No more estimates: popular ridesharing company Uber has announced that it will be introducing upfront fares in Prague and throughout the Czech Republic, reports iDnes.cz.
The change comes after Uber representatives and Czech Prime Minister Andrej Babiš reached an agreement for the company to operate legally in the country last week.
Because their drivers were not licensed to operate a taxi service, Uber had been operating in what some considered a legal grey zone. Recent and extensive protests from taxi drivers, who deem the service to be unfair competition, have highlighted the issue.
Last week, Babiš announced that both Uber (currently operating in the country from the Netherlands) and its drivers would need to apply for trade licenses to legally operate in the Czech Republic, a process that is currently being undertaken.
Uber has agreed to not take on any more unlicensed drivers, but has asked the state to allow its current drivers to continue to operate while their trade license applications are being processed.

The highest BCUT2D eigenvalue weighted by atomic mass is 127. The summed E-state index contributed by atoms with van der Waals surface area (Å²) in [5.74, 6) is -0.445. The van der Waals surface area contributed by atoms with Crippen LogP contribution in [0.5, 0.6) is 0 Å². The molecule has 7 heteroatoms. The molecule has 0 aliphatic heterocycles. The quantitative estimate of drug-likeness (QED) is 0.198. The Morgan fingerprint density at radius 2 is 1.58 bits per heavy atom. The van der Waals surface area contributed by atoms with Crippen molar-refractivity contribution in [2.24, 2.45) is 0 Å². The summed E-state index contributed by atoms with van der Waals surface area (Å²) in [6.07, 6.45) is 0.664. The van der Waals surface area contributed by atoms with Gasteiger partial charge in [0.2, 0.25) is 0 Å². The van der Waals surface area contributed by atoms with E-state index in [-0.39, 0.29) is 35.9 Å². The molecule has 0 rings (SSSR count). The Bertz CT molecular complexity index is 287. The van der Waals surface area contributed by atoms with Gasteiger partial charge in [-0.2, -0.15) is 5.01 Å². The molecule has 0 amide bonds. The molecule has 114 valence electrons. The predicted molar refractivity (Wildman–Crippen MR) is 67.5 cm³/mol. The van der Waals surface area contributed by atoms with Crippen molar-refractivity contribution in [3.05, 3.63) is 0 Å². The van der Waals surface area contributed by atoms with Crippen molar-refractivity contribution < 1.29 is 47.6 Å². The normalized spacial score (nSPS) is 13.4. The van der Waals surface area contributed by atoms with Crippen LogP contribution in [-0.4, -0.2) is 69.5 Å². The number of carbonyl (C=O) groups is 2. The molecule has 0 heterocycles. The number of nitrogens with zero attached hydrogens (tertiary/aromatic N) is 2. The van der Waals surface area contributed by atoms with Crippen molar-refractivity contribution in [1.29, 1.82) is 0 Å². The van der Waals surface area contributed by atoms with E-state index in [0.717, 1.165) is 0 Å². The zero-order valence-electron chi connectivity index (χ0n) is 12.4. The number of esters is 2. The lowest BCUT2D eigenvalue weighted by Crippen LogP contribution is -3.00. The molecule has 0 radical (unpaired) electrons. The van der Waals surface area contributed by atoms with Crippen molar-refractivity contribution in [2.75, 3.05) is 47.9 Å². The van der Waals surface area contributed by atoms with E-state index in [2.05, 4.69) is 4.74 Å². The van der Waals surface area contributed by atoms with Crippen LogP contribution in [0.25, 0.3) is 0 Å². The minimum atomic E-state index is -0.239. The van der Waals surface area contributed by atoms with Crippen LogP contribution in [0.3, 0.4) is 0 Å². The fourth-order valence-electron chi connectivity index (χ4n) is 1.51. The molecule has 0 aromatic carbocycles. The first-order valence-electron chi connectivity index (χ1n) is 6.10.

Today, the company has announced upfront fares as a way to further comply with existing legislation. Customers will agree to fares in advance and contract them through the mobile app.
Current legislation regulates taxi services (through the use of a taximeter) and contracted ride services differently, which means that with the upfront fares Uber drivers wouldn’t need to use a taximeter to operate legally.
Uber already operates with upfront fares in many countries, while it uses estimates and “post-trip” fares in others.
Upfront fares do not guarantee a fixed final price, however: if the passenger requests additional stops, a different destination, or the trip takes “much longer than expected,” the fare can still rise.
Uber currently boasts approximately 300,000 users across the Czech Republic. That includes an estimated 2,000 drivers, 90% of whom use the service as a source of supplemental income.